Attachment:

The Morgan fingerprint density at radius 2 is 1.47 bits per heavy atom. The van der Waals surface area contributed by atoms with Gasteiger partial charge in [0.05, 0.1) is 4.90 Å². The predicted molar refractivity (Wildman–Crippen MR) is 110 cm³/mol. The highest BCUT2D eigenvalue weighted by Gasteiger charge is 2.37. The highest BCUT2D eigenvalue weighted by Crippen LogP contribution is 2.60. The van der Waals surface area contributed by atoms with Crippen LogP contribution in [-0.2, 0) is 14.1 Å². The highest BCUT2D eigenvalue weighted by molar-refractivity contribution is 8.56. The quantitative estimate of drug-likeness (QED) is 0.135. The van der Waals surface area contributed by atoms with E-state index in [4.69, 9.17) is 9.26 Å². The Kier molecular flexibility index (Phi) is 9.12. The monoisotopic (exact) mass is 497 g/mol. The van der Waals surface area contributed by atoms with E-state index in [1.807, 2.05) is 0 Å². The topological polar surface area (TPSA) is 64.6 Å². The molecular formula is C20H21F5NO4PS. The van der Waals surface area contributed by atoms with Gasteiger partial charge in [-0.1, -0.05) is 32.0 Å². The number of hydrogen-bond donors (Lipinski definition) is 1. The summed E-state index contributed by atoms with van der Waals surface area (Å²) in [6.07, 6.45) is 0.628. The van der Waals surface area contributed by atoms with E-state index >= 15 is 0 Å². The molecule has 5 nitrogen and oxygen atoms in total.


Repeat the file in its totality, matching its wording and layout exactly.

The Morgan fingerprint density at radius 2 is 1.47 bits per heavy atom. The van der Waals surface area contributed by atoms with Gasteiger partial charge in [0.05, 0.1) is 4.90 Å². The predicted molar refractivity (Wildman–Crippen MR) is 110 cm³/mol. The highest BCUT2D eigenvalue weighted by Gasteiger charge is 2.37. The highest BCUT2D eigenvalue weighted by Crippen LogP contribution is 2.60. The van der Waals surface area contributed by atoms with Crippen LogP contribution in [-0.2, 0) is 14.1 Å². The highest BCUT2D eigenvalue weighted by molar-refractivity contribution is 8.56. The quantitative estimate of drug-likeness (QED) is 0.135. The van der Waals surface area contributed by atoms with E-state index in [4.69, 9.17) is 9.26 Å². The Kier molecular flexibility index (Phi) is 9.12. The monoisotopic (exact) mass is 497 g/mol. The van der Waals surface area contributed by atoms with E-state index in [1.807, 2.05) is 0 Å². The topological polar surface area (TPSA) is 64.6 Å². The molecular formula is C20H21F5NO4PS. The van der Waals surface area contributed by atoms with Gasteiger partial charge in [-0.1, -0.05) is 32.0 Å². The number of hydrogen-bond donors (Lipinski definition) is 1. The summed E-state index contributed by atoms with van der Waals surface area (Å²) in [6.07, 6.45) is 0.628. The van der Waals surface area contributed by atoms with E-state index >= 15 is 0 Å². The molecule has 5 nitrogen and oxygen atoms in total.